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Tamp down your tomato blight anxiety by learning to mulch, pinch and prune.

Yellow flower of blooming tomato plant close up
Scharvik/Getty Images/iStockphoto
As your tomato plants grow bigger and begin to flower and fruit, try pruning the leaves and suckers. This can help concentrate all the nutrients into the plant, providing more tomatoes. Plus, having fewer leaves closer to the soil can help avoid foliar diseases, like blight.

Often, with tomatoes, you plant them in the ground and step away, feeling pretty confident. Then, a month or two later, you notice something on the plants' leaves that need attention.

Instead of waiting for foliar diseases and fungus to ruin your freshly sliced tomato-and-mayo sandwich dreams, learn how to prevent a few common tomato plant problems before they begin.

Firstly, if you haven't planted tomatoes yet in your garden or raised bed, you still have plenty of time.

Even if you get them in the ground in late June, you will get plenty of tomatoes before the first frost in the fall.

Choose the types of tomatoes you like, plant them, then mulch! This one simple act will help in a multitude of ways.

Adding a layer of mulch material underneath your tomato plants preserves the soil moisture. This will help ensure your plants won't dry out as fast.

This mulching practice also helps slow down a lot of foliar diseases, like the fungus, alternaria solani or early blight.

Mulching can also keep your plants from getting septoria leaf spots. When it rains, this mulch barrier makes it less likely that the fungus spores that cause leaf spots will splash up onto the leaves.

As for the mulching material itself, you can use hay, straw or even wood and bark chips.

Go a step further by taking a good look at the leaves near the bottom of the plant stem. If they show signs of any kind of disease on them, strip them right off.

Some gardeners go even further and strip all the leaves of their plants off all the way up to the first set of flowers.

Having fewer leaves on the plants makes it less likely they will fall prey to foliar disease later on in the season.

As we get into July, you'll start to see some suckers on your tomato plants. This is where the pinching comes in!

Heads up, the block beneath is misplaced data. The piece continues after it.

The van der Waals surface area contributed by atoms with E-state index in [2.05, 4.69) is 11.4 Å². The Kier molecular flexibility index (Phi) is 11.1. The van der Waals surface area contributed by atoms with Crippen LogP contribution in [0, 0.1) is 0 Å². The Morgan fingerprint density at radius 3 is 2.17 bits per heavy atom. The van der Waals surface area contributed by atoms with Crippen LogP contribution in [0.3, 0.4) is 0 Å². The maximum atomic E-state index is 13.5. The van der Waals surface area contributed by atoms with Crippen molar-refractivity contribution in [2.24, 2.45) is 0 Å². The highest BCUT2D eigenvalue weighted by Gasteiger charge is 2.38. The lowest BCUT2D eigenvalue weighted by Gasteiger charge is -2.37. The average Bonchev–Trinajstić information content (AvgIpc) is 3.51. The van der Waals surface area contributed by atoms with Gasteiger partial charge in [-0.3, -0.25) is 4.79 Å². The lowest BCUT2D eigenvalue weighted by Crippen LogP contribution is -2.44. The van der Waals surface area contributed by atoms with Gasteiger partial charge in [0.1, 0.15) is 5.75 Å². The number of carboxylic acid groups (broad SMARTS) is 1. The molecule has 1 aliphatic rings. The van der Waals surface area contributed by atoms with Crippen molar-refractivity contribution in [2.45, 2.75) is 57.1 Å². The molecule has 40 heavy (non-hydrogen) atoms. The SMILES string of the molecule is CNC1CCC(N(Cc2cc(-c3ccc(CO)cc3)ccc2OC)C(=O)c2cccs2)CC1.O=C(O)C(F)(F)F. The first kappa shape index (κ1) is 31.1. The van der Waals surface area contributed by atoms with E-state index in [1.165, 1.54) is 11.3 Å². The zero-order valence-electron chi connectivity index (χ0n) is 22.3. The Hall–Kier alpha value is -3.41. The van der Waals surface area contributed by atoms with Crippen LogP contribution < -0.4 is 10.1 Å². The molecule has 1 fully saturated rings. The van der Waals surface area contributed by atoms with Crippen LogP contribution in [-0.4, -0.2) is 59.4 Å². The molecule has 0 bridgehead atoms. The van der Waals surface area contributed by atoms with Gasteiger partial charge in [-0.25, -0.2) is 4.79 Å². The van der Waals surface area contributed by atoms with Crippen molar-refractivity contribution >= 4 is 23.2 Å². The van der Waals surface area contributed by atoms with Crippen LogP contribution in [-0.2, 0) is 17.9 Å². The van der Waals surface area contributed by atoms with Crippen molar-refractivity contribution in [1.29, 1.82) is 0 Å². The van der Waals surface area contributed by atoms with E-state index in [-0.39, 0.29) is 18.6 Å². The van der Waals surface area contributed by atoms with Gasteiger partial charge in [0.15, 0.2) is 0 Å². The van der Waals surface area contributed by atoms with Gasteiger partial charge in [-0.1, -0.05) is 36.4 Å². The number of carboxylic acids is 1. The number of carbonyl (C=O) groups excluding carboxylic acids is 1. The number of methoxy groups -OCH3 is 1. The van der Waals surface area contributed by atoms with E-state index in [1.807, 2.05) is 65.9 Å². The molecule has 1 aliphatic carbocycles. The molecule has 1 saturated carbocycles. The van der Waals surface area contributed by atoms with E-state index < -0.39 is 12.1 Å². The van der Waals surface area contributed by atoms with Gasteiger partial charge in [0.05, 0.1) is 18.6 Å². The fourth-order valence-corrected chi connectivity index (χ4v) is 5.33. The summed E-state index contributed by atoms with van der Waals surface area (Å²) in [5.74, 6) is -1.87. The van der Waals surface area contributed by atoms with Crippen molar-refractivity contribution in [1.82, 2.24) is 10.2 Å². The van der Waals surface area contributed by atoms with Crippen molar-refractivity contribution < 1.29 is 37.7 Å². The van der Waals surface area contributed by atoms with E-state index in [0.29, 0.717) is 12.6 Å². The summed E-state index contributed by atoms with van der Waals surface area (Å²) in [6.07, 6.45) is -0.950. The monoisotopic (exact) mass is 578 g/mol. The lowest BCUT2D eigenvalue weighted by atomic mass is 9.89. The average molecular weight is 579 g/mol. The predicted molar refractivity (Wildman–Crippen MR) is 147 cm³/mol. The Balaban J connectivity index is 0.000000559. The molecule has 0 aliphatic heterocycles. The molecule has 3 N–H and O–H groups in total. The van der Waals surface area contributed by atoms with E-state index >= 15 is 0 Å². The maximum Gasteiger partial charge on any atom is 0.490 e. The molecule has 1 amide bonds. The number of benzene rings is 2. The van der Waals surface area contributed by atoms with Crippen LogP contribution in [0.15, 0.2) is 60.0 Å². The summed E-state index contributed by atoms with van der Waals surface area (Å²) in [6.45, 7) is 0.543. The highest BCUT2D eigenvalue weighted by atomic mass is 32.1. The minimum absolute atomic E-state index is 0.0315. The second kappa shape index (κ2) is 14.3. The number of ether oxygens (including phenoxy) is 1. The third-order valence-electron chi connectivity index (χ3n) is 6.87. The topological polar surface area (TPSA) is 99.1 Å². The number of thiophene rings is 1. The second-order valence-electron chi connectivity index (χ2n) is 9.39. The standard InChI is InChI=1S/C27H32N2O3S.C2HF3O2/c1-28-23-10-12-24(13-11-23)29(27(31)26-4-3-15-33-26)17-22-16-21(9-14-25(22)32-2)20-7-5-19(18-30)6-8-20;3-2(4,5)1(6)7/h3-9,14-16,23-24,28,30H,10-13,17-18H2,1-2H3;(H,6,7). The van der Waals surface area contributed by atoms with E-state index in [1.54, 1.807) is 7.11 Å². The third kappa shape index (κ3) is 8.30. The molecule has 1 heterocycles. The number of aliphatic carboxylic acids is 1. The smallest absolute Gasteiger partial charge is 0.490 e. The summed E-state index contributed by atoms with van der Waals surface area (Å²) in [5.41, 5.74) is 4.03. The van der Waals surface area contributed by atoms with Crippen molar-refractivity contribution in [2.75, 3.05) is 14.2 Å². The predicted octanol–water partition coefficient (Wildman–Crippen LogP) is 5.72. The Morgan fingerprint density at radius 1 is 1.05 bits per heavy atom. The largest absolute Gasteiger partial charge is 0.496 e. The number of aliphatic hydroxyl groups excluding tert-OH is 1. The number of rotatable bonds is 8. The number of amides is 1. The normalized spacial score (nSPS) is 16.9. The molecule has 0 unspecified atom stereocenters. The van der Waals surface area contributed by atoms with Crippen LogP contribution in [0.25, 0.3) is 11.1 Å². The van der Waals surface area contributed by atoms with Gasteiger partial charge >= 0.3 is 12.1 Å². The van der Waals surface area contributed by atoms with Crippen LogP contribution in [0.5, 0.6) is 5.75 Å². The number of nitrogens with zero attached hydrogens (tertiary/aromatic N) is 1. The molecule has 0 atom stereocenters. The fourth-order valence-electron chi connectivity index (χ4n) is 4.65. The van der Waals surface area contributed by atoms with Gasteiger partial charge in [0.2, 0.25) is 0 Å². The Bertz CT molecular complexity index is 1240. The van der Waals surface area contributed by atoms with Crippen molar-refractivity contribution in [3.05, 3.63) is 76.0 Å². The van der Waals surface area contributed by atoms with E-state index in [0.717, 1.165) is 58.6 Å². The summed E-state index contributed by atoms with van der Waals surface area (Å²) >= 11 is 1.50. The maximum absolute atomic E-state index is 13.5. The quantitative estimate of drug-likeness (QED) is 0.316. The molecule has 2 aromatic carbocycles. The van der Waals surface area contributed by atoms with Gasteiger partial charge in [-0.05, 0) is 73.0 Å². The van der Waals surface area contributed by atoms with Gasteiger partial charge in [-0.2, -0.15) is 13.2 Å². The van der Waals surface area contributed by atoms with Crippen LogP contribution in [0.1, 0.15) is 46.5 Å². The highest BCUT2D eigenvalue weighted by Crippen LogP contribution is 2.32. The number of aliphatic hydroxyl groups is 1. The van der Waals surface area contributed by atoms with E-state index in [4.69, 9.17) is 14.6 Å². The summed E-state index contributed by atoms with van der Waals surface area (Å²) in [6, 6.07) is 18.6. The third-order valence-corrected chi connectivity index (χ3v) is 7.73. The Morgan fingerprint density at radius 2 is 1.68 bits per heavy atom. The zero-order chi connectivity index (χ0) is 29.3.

If you're growing large heirloom varieties like Brandywine, any suckers that form after early July won't have enough time to actually produce and mature some fruit.

The exception to the pinch-the-suckers rule is if you have planted cherry tomato varieties. They will keep producing and because they're smaller, will have enough time to mature.

And there is some data showing that planting Genovese basil around your tomato plants can confuse a tomato hornworm moth.

Hornworm moths generally lay their eggs on tomatoes but using this companion-planting method could discourage them. The strongly scented basil may cause the moth to move on and leave your tomato plants alone.

Question from Mary in Charlotte about peony plants not flowering

I have two peony plants on my east side of my house that have been there for a decade or more and have been beautiful. They have not bloomed the last couple of years.
There are two changes that have happened. One, I now put compost down on the garden beds every early season for the last three years. I would think they would love that.
The second thing is later in the season for the last couple of years, they've had a white powdery substance all over them. And I don't know what that is or how to prevent it.
They have not bloomed for the last two years and they used to be absolutely glorious. Wondering what I'm doing wrong. - Mary, in Charlotte

A: If your peonies have not bloomed for the last two years, it's most likely due to not enough light.

If you've had peonies in the same spot for a number of years, other plants around them keep growing bigger and bigger.

This means the peonies are not getting the mandatory six to eight hours of light they need to flower.

This fall, you might want to dig up and move that peony plant to a sunnier spot.

Another cause could be that, if you've applied any kind of nitrogen fertilizer to your lawn, that could leach out into the peony root system. This can cause a plant that gets big and lush but doesn't flower.

And check around where you planted it. If the crown is two inches deep or if you've been mulching it or putting compost around it, you may have buried that crown a little bit deeper than two inches.

Too much mulch on the crown will stop it from blooming. Pull back some of that mulch and compost and see if that helps.

All Things Gardening is powered by you, the listener! Send your gardening questions and conundrums and Charlie may answer them in upcoming episodes. You can also leave a voicemail with your gardening question by calling Vermont Public at 1-800-639-2192.

Hear All Things Gardening during Weekend Edition Sunday with Vermont Public host Mary Engisch, Sunday mornings at 9:35.

Have questions, comments or tips?Send us a message or get in touch by tweeting us @vermontpublic.

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Mary Williams Engisch is a local host on All Things Considered.
Charlie Nardozzi is a nationally recognized garden writer, radio and TV show host, consultant, and speaker. Charlie is the host of All Things Gardening on Sunday mornings at 9:35 during Weekend Edition on Vermont Public. Charlie is a guest on Vermont Public's Vermont Edition during the growing season. He also offers garden tips on local television and is a frequent guest on national programs.